OASIS OF HOPE: CASEY SCLAR
ON AMERICAN PUBLIC GARDENS
IN AN ERA OF RADICAL CHANGE
Speaker: Dr. Casey Sclar, Executive Director of American Public Gardens Association
Date: Monday, November 4
Time: 6:30 pm
Place: The Armory, 128 N.W. 11th Avenue, Portland
Tickets: $5-20 sliding scale; tickets at Eventbrite
Casey Sclar, Executive Director of the American Public Gardens Association, will explore the urgent and evolving role public gardens must play in knitting the social fabric of our communities and addressing global challenges.
Can our public gardens preserve threatened plant species as the climate changes? Can they be places of beauty and psychological health that are more inviting to communities our public gardens have not typically engaged? Can public gardens transition from traditional ornamental collections to becoming critical societal infrastructure?
"There is an urgent new role public gardens can play," says Sclar. "We must get it right."
Dr. Casey Sclar is the Executive Director of the American Public Gardens Association (APGA). APGA connects, protects, and champions over 600 public gardens and 9300 individual members throughout the U.S., Canada, Mexico, and 24 other countries. These gardens reach over 121 million visitors per year, continually envisioning “a world where public gardens are indispensable.”
Casey’s work experience in horticulture and plant science spans three decades. He spent 15 years at Longwood Gardens (Kennett Square, PA) directing integrated pest management, soils and composting, land stewardship, and other sustainability programs. That work earned him APGA’s Professional Citation in 2011 for outstanding achievements in public horticulture. He is the Inaugural Chair of NICH - the National Initiative for Consumer Horticulture - which raises overall awareness of the $196B/yr. end-use horticulture industry, serves on the Board of the Xerces Society for Invertebrate Conservation, and sits on the Advisory Council for Seed Your Future to help more leaders pursue horticulture and the plant sciences as a career. He holds a B.S. degree in horticulture from Cal Poly State Univ., San Luis Obispo, M.S. and Ph.D. degrees in entomology from Colorado State University.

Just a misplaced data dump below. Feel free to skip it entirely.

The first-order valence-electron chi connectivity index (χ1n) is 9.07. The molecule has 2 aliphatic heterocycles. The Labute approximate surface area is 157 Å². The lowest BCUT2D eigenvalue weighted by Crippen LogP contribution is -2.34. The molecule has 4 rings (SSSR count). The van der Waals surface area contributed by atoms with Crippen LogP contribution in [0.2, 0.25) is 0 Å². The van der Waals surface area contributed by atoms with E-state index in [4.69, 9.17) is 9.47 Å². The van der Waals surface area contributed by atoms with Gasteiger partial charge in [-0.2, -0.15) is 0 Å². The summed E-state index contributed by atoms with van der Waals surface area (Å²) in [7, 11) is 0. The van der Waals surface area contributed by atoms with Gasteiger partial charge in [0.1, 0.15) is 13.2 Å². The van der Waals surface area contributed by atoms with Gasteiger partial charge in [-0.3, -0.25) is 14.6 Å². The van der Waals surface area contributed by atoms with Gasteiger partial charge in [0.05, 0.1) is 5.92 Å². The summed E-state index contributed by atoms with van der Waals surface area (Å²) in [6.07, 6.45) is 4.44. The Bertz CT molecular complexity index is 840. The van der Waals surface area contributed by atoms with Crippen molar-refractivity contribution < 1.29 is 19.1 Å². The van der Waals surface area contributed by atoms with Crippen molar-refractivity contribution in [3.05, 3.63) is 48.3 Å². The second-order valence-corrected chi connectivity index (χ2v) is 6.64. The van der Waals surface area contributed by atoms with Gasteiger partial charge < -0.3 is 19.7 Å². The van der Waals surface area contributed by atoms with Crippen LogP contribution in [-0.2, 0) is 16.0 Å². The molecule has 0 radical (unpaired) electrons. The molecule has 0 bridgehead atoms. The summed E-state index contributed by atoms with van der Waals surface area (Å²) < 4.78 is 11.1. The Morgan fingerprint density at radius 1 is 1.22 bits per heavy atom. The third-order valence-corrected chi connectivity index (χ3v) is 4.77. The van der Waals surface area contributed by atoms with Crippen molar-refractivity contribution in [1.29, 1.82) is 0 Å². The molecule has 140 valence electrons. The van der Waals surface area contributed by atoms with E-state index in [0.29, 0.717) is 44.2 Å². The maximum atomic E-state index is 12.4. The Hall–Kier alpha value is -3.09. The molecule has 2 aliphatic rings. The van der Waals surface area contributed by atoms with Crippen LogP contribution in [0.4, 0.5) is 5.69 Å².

Seeding Portland’s Next Parks Movement
The Portland Parks Foundation hosted a three-night speaker series with parks activists and parks leaders in March 2019 at Portland Center Stage at the Armory.
The first evening convened new leadership at Parks & Recreation and Metro at a time when PP&R is writing a new vision plan for 2035 and Metro’s third major green spaces bond will be on the November 2019 ballot. The second night addressed the Oregon Department of Transportation proposal to spend $500 million in the Rose Quarter, some of it for new green spaces over I-5. The final event brought together activists who are greening the city in innovative new ways. City budgets are forcing new ways of serving the public. Everyone believes Portland needs a parks system worthy of the bigger city it is becoming . . . Check out each of these lectures in our online videos. Highlights from each night are below.
“State of the Union”
We got personal and global with key parks leaders: What transformed them into parks advocates? What is their vision for our city and its parks and open spaces? What parks across the world inspire their vision for Portland?
Portland Parks & Recreation
PP&R Director Adena Long
Metro Regional Government
Council President Lynn Peterson
Parks and Nature Director Jon Blasher
“Albina Vision + I-5 Rose Quarter: A $500-million Parks Opportunity”
The Oregon Department of Transportation is readying a $500-million redo of I-5 in the Rose Quarter, building bridges and “lidding” portions of the freeway to reconnect the neighborhood. Albina Vision, a group of citizen activists wants to honor the pre-highway history of Albina by reconceiving district to welcome African-American people and culture back with a 21st-century vibrancy. Can well-designed parks and open spaces merge these two futures?
Albina Vision Trust
Rukaiyah Adams, CFO, Meyer Memorial Trust
Henneberry Eddy Architects
Oregon Department of Transportation
Washington Department of Transportation
Julie Meredith, Program Administrator
City of Gardens: What is the Portland We Want to Grow?
A fast-paced evening of leaders and creative thinkers imagining ways to grow the city’s health, culture, play, and beauty through new parks and old ones.
A veteran journalist and parks advocate, Gragg has presented public programs on Portland’s future since 2008, from the “Bright Lights” series at Jimmy Mak’s Jazz Club to “One City: Many Futures,” a sold-out, three-night 2018 Armory series in 2018 that presented more than 30 leaders’ and activists’ visions for Portland future. In January, he became ED of the Foundation.